The verse form reflects facets of Byron ‘s romantic life, but finally derides the manner that society undermines the Romantic ideal: “ Don Juan, at one time fictional autobiography, picaresque narrative, literary burlesque, and exposure of societal, sexual, and spiritual lip services ” ( Darmrosch 1675 ) . Don Juan embodies the qualities of a individual who is in melody with nature and human nature. The fact that he is seduced by adult females implies that he embodies the ideal associated with romantic love. Julia falls in love with Don Juan, but their relationship is flawed due to the fact that Julia is married. Don Juan ‘s escapades across the seas reflect his desire to force new boundaries and research new thoughts. His romantic brushs in topographic points such as the Greek island illustrate that Don Juan views his desire to go as an ideal as inseparable from the ideal nature that he represents. In one case, he expresses his deep grasp for the ideal nature of the Grecian islands: “ The isles of Greece, the Isles of Greece! / Where firing Sappho loved and Sung, / Where grew the humanistic disciplines of war and peace, / Where Delos rose, and Phoebus sprung! ” ( Stanza 86-1, The Isles of Greece ) . Don Juan ‘s inherently good nature is based on his ability to look beyond the premises of English society in order to appreciate the ideal relationship between worlds and nature. The verse form illustrates that although Don Juan is involved in inappropriate relationships, he is ne’er responsible for moving against the ideal he represents. That ideal is based on the Romantic love for nature: “ The Romantic poets were viewed as visionaries who could uncover the unseeable universe to others ” ( Spielvogel 463 ) . Byron ‘s verse form aims to show that without the love for nature, humanity is based on nil but transgressing. In one case, Byron expresses the iniquitous province that separates humanity from nature: “ All human history attests / That felicity for adult male aa‚¬ ” the hungry evildoer! aa‚¬ ” Since Eve Ate apples, much depends on dinner ” ( Stanza 99, Canto XIII ) . Byron was influenced by the Romantic belief in deity of nature, and his work added a new bed of understanding on Romantic plants. His word picture of Don Juan as an ideal original illustrates that he views the Romantic ideal as superior to society. His portraiture of Don Juan is based on the audience ‘s understanding for him. Hawthorne was besides considered a Romantic, and his sympathetic portraiture of Hester Prynn is related to his disapprobation of the Puritan society in which she lives. Hawthorne ‘s representation of Hester as an ideal is based on her credence of her wickedness and her desire to accomplish salvation. This similar to Byron ‘s position of Don Juan, who commits sins merely to admit the ideal that he must keep: “ Hawthorne manages to arouse emotional understanding for the heroine even when he is reprobating her actions ” ( Baym 1249 ) . Byron denigrates English society for its withdrawal from the ideal that nature embodies.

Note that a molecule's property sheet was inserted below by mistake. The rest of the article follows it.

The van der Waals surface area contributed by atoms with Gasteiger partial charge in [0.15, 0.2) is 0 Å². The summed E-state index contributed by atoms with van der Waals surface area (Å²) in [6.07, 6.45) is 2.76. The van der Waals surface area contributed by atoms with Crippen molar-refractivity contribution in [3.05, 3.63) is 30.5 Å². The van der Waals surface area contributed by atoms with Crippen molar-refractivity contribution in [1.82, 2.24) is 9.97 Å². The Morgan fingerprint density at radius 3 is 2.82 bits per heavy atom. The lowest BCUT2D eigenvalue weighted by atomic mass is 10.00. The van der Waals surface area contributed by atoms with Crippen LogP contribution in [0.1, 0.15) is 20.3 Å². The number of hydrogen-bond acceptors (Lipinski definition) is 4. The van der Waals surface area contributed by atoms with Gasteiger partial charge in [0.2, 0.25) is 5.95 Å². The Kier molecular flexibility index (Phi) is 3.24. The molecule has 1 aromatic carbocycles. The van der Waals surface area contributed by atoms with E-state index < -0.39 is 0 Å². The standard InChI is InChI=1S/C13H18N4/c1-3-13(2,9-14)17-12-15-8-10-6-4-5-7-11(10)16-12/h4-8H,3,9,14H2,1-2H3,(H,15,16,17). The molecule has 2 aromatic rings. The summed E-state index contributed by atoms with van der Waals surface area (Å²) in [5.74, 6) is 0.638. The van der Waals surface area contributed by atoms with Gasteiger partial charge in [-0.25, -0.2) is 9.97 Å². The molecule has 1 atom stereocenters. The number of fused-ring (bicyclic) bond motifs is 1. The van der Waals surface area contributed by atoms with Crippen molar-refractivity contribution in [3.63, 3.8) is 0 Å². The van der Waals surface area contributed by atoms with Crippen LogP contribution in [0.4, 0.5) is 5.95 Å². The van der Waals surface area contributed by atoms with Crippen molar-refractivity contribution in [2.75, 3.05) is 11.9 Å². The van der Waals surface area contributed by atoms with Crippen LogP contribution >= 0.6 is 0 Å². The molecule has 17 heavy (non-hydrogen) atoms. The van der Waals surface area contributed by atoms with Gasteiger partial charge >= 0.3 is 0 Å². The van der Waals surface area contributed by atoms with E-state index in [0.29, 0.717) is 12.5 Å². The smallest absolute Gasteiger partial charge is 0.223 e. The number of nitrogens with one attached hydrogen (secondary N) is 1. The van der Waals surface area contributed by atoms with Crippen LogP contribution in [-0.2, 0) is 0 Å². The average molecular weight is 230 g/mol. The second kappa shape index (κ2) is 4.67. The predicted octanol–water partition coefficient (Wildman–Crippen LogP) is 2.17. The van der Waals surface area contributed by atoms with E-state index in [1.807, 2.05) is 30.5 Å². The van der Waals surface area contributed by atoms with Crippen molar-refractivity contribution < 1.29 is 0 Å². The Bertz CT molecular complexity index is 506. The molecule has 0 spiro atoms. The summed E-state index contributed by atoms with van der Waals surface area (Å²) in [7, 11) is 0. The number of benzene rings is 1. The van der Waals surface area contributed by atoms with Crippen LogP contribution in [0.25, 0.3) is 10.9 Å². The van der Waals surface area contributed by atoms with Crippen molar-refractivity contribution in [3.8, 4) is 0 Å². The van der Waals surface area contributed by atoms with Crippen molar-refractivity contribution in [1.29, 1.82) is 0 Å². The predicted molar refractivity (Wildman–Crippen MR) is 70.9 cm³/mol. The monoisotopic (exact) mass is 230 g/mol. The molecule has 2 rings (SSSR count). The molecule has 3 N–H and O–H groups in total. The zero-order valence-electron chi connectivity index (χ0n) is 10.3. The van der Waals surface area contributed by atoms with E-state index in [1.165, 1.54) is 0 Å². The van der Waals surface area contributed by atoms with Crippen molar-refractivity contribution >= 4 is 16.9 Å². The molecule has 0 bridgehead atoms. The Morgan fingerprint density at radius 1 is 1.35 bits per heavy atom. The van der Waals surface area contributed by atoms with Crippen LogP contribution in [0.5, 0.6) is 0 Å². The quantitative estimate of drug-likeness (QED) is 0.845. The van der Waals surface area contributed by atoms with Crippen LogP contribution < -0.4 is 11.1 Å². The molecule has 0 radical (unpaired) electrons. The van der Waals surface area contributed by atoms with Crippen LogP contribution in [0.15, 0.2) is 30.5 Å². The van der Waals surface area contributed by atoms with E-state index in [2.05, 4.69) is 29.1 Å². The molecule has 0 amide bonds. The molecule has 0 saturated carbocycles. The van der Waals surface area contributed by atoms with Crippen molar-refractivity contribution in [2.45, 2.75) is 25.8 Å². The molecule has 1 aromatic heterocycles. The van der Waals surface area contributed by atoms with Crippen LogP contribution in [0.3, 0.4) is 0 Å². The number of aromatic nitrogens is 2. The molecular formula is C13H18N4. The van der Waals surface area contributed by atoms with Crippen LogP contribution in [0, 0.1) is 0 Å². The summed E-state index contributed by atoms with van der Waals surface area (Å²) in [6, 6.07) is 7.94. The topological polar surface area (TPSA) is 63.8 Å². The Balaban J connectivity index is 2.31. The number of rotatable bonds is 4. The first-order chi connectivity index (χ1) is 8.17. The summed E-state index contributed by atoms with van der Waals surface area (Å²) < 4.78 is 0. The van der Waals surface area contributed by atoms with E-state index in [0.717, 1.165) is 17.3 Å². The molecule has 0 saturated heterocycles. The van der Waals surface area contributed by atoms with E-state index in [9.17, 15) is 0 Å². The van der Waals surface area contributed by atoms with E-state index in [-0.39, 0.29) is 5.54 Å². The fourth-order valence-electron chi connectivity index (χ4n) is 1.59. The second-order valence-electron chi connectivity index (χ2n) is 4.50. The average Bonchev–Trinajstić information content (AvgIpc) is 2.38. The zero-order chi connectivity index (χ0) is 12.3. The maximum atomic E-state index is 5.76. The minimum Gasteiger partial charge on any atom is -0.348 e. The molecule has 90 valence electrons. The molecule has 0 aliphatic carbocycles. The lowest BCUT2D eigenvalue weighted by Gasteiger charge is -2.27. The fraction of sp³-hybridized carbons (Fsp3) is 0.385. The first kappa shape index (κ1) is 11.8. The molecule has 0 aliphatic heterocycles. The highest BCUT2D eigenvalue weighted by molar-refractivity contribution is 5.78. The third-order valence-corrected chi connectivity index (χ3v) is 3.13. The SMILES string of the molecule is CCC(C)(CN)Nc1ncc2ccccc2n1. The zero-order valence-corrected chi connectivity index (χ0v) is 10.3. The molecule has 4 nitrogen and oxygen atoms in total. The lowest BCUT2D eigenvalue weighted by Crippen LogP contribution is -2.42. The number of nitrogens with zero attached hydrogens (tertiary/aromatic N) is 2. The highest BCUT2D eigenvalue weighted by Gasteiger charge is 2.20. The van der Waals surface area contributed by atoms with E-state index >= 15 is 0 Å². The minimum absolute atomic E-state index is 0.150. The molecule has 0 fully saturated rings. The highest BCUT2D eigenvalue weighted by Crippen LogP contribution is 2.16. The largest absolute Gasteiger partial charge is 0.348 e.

Lord Byron is considered to be one the most of import Romantic poets as he delved into the sacred relationship between humanity and nature. His verse form Don Juan is exemplifying of the manner he favors the Romantic ideal ( which is based on nature ) above the lip services of society. Byron viewed Don Juan an ideal person who was exposed to the lacks of society. He aimed to show that the Romantic ideal is finally immune from the defects of society as it transcends the boundaries of art. Byron, along with other Romantics, believed that nature was the beginning of humanity ‘s true and permanent felicity. The relationship between nature and humanity was the beginning of conceive ofing new possibilities, which in bend allowed people to appreciate their perceptual experience of nature as an ideal.